Hu's first stop in Russia early in July yielded bilateral deals in energy, finance and electricity, plus a joint Sino-Russian declaration committing China and Russia to stand together on major international issues. In a thinly veiled message aimed at Washington, the declaration condemned "the aspiration for monopoly and domination in international affairs. Hu and Russian President Vladimir Putin, meanwhile, offered each other support in Moscow's war against Chechnyan separatist rebels and in Beijing's efforts to quell Taipei's independence forces.
Hu's stopover in Kazakhstan further solidified the prospects of additional energy supplies for China, as the two countries pledged increased economic ties and cooperation, particularly in the construction of the Atasau-Lashankou pipeline, which would transport oil from Kazakhstan to China when it is scheduled to become operational at the end of the year. In Kazakhstan, Hu attended the annual summit of the Shanghai Cooperation Organization (SCO), a Central Asian security bloc that includes China, Russia, Kazakhstan, Uzbekistan, Kyrgyzstan and Tajikistan. Besides urging deeper regional economic and security cooperation, Hu's speech at the summit also championed national sovereignty, declaring Central Asian countries capable of "adequately handling their internal affairs and regional affairs".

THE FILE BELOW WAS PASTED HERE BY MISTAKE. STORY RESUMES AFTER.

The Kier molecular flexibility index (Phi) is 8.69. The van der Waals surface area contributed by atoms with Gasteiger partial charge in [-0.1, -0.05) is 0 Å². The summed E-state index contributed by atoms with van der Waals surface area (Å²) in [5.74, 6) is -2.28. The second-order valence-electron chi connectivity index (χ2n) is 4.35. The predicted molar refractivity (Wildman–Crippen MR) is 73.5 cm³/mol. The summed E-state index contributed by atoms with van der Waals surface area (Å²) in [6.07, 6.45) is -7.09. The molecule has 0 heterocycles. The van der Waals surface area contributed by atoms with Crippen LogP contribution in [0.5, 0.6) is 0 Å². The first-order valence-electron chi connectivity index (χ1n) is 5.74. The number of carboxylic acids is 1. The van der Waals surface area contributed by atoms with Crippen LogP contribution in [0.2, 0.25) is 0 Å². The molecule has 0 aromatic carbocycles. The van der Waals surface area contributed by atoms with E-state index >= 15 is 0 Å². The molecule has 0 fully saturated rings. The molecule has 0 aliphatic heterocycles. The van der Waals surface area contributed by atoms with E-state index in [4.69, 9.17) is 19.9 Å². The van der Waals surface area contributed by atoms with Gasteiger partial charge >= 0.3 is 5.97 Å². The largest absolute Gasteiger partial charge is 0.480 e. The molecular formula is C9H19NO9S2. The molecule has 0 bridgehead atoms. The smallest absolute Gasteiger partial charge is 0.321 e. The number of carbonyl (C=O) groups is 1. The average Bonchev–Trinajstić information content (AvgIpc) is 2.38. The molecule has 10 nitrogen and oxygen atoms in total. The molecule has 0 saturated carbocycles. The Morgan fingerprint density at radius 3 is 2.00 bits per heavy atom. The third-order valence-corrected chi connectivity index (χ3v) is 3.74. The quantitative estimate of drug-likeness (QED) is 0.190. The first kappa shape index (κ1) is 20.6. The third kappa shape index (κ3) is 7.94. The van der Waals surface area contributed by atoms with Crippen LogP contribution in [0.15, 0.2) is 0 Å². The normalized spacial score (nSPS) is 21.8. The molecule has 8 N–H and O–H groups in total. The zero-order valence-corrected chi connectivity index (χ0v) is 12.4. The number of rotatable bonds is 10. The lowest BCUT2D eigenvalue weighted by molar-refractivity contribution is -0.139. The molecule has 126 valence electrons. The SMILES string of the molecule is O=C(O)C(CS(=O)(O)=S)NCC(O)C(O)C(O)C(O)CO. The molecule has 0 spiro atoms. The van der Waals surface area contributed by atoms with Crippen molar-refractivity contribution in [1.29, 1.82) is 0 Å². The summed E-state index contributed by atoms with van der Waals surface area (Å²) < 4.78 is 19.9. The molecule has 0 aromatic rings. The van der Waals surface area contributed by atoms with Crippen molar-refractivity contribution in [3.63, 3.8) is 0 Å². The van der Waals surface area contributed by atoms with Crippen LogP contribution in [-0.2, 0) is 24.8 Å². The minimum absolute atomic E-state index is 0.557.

Hu's final stop was Scotland, the site of the G8 meeting where he took part as an invited guest along with leaders of other developing countries. The meeting was an important venue for Hu, who in mixing with the leaders of the world's richest nations, sought to build his diplomatic credentials. There, Hu met with British Prime Minister Tony Blair and the two pledged to advance Sino-British ties and relations between China and the EU.
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